Chipmaker Broadcom has reported a decline in Q2 revenues and has lowered its expectations for the year, blaming the ongoing difficulties at Huawei.
The beleaguered Chinese smartphone manufacturer is a major customer for Broadcom, which specialises in wireless communication chips for smartphones and other devices.
Last month, the US Commerce Department prohibited American firms from doing business with Huawei, a move which limits the company’s access to the Android operating system and key mobile components.
Although owned by Singapore’s Avago since 2016, Broadcom repatriated its headquarters back to the US in 2018. Unless there is a resolution to the situation, Huawei will be prohibited from procuring components from Broadcom for the foreseeable future.
The company will hope that the arrival of 5G smartphones and other new devices will stimulate the market, helping to offset any decline in revenue caused by Huawei. However, this will take time to have an impact.
“We currently see a broad-based slowdown in the demand environment, which we believe is driven by continued geopolitical uncertainties, as well as the effects of export restrictions on one of our largest customers,” said Hock Tan, Broadcom CEO. “As a result, our customers are actively reducing their inventory levels, and we are taking a conservative stance for the rest of the year.”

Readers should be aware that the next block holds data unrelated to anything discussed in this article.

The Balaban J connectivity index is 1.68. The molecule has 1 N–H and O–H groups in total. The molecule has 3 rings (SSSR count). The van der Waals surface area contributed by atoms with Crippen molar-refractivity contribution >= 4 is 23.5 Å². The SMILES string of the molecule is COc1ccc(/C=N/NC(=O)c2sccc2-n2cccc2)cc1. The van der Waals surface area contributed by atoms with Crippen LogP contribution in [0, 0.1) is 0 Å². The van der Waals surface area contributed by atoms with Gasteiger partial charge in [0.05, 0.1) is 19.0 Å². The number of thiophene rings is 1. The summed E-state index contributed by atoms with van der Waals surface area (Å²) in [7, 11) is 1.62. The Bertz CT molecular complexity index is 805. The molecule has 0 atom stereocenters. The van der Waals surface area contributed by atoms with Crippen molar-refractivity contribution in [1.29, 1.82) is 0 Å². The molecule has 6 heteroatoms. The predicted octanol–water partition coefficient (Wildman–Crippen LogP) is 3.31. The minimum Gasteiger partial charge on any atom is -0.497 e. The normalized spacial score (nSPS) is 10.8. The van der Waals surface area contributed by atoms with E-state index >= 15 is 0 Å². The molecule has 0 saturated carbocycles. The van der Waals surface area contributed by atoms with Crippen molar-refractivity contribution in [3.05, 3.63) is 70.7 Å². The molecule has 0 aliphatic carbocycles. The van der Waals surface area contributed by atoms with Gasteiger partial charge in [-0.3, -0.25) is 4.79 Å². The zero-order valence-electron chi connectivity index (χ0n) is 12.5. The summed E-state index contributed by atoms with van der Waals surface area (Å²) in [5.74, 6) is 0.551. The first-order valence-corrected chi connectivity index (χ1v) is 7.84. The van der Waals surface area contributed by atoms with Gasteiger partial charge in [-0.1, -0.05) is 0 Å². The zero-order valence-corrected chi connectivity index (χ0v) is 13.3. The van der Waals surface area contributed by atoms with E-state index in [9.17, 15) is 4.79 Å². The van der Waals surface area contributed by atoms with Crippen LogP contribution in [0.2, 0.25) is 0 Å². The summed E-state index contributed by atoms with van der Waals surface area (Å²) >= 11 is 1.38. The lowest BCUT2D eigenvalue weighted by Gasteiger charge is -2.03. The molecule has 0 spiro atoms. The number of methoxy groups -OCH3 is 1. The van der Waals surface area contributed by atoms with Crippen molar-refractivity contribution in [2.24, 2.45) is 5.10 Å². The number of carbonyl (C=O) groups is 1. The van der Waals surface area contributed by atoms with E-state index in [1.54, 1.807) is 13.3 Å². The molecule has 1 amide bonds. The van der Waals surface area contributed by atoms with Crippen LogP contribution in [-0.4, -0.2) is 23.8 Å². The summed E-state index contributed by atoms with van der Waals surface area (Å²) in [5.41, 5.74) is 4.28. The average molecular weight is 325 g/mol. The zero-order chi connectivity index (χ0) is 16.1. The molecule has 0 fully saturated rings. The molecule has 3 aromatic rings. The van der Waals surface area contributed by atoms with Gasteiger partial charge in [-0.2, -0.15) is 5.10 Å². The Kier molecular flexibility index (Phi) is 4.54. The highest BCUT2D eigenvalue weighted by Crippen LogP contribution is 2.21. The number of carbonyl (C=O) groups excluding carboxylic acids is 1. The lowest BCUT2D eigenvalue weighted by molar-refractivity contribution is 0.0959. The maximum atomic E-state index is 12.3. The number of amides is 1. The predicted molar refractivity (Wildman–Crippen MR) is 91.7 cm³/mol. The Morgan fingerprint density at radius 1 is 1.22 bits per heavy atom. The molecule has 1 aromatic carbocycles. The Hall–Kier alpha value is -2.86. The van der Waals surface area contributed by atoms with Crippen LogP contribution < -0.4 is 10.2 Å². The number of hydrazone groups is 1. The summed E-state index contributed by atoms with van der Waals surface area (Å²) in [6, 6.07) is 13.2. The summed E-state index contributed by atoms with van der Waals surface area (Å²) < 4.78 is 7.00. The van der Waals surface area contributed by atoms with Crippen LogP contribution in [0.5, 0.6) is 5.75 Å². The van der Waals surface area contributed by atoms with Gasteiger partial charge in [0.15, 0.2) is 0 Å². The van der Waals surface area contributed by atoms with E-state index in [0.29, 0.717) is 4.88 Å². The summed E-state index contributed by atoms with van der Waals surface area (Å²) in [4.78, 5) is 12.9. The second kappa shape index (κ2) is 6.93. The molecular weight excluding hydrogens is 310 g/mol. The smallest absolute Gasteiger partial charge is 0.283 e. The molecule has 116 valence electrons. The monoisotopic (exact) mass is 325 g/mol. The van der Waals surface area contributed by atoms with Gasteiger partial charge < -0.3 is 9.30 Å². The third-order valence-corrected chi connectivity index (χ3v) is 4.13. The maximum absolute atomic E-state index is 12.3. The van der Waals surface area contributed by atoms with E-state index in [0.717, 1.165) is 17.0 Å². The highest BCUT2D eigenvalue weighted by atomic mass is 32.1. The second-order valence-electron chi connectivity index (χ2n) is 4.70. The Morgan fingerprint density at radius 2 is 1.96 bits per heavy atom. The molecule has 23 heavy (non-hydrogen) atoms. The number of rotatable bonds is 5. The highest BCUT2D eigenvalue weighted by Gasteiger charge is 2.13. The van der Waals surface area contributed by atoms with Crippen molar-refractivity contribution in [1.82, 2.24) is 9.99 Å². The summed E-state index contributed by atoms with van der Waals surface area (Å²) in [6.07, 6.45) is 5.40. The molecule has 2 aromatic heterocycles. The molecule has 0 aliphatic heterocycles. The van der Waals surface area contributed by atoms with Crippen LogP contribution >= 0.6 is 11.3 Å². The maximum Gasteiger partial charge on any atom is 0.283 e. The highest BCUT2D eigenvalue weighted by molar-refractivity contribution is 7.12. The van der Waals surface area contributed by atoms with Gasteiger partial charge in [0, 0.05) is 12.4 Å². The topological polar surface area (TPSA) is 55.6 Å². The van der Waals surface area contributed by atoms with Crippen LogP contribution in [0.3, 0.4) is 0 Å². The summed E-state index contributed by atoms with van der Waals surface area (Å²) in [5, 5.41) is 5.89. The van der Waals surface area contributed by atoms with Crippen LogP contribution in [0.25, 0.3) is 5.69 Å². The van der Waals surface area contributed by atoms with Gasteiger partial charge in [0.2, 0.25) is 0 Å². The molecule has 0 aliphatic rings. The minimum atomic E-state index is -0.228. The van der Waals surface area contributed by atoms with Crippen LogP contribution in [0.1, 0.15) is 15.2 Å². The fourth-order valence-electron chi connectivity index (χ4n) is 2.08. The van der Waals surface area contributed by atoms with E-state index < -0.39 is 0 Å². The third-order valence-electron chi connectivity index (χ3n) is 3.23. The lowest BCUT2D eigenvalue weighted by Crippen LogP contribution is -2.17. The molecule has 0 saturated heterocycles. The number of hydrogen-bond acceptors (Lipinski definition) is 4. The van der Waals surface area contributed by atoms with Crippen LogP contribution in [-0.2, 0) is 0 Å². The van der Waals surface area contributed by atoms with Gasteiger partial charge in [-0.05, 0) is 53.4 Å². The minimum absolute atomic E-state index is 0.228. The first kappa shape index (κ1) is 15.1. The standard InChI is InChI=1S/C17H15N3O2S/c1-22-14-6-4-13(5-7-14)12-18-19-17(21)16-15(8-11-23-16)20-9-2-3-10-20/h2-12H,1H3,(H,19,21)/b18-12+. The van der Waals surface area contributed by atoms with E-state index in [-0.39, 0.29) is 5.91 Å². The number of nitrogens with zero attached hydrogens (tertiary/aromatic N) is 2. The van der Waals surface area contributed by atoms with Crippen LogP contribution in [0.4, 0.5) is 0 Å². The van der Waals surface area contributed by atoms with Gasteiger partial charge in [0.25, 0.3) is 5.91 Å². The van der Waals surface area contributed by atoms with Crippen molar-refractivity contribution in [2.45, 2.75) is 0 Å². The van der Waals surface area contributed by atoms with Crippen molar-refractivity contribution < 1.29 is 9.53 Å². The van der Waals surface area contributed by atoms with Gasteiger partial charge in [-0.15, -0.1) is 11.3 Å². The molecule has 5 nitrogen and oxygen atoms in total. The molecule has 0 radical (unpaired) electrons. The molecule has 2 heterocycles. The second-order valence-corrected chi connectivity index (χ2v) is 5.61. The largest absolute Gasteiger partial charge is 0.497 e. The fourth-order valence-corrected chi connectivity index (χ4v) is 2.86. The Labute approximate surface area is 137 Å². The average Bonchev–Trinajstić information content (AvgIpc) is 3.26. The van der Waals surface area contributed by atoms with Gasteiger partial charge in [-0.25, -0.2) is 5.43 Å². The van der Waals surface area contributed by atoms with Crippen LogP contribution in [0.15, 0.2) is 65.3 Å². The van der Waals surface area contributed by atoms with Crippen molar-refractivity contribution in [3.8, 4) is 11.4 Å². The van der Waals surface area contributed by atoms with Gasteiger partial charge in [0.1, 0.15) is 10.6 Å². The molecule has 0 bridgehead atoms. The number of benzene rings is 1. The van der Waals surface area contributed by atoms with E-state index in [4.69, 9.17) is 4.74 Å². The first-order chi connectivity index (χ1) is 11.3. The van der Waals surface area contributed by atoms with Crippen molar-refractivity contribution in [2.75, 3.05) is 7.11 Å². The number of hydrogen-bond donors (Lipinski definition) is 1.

Broadcom’s guidance for the year now stands at $22.5 billion – $2 billion less than previously stated. Shares in the company fell as a result, as did the stock prices of several other chip firms still waiting to see what the impact of the Huawei ruling will be.
Huawei has persistently denied any accusations of wrongdoing, while the US has never produced any evidence to support its claims the company’s networking equipment represents a threat to national security.